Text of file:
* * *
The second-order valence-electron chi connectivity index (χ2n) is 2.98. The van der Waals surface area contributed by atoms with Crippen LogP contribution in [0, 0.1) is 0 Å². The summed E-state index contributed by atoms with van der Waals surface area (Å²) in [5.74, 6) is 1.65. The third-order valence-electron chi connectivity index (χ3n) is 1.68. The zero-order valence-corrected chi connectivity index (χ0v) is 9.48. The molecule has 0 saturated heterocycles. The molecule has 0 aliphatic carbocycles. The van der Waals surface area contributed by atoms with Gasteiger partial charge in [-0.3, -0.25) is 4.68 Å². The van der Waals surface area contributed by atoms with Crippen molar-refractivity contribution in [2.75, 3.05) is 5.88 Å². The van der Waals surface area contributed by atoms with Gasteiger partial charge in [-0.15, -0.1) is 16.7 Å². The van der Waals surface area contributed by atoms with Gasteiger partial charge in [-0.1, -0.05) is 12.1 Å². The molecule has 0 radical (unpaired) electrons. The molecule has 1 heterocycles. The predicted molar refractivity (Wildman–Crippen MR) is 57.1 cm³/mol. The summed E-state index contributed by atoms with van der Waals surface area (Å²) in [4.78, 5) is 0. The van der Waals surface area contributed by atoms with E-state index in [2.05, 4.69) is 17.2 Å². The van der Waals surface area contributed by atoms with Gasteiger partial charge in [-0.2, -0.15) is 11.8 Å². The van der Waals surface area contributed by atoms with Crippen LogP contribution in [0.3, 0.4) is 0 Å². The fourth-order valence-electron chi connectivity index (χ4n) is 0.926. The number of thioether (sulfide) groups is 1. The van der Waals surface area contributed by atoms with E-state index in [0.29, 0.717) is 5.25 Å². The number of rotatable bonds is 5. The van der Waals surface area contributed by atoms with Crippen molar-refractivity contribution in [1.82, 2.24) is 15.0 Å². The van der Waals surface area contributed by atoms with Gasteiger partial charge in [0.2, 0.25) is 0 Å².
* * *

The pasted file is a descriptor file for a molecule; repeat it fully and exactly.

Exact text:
The second-order valence-electron chi connectivity index (χ2n) is 2.98. The van der Waals surface area contributed by atoms with Crippen LogP contribution in [0, 0.1) is 0 Å². The summed E-state index contributed by atoms with van der Waals surface area (Å²) in [5.74, 6) is 1.65. The third-order valence-electron chi connectivity index (χ3n) is 1.68. The zero-order valence-corrected chi connectivity index (χ0v) is 9.48. The molecule has 0 saturated heterocycles. The molecule has 0 aliphatic carbocycles. The van der Waals surface area contributed by atoms with Gasteiger partial charge in [-0.3, -0.25) is 4.68 Å². The van der Waals surface area contributed by atoms with Crippen molar-refractivity contribution in [2.75, 3.05) is 5.88 Å². The van der Waals surface area contributed by atoms with Gasteiger partial charge in [-0.15, -0.1) is 16.7 Å². The van der Waals surface area contributed by atoms with Gasteiger partial charge in [-0.1, -0.05) is 12.1 Å². The molecule has 0 radical (unpaired) electrons. The molecule has 1 heterocycles. The predicted molar refractivity (Wildman–Crippen MR) is 57.1 cm³/mol. The summed E-state index contributed by atoms with van der Waals surface area (Å²) in [4.78, 5) is 0. The van der Waals surface area contributed by atoms with E-state index in [2.05, 4.69) is 17.2 Å². The van der Waals surface area contributed by atoms with Gasteiger partial charge in [-0.2, -0.15) is 11.8 Å². The van der Waals surface area contributed by atoms with Crippen LogP contribution in [0.3, 0.4) is 0 Å². The fourth-order valence-electron chi connectivity index (χ4n) is 0.926. The number of thioether (sulfide) groups is 1. The van der Waals surface area contributed by atoms with E-state index in [0.29, 0.717) is 5.25 Å². The number of rotatable bonds is 5. The van der Waals surface area contributed by atoms with Crippen molar-refractivity contribution in [1.82, 2.24) is 15.0 Å². The van der Waals surface area contributed by atoms with Gasteiger partial charge in [0.2, 0.25) is 0 Å².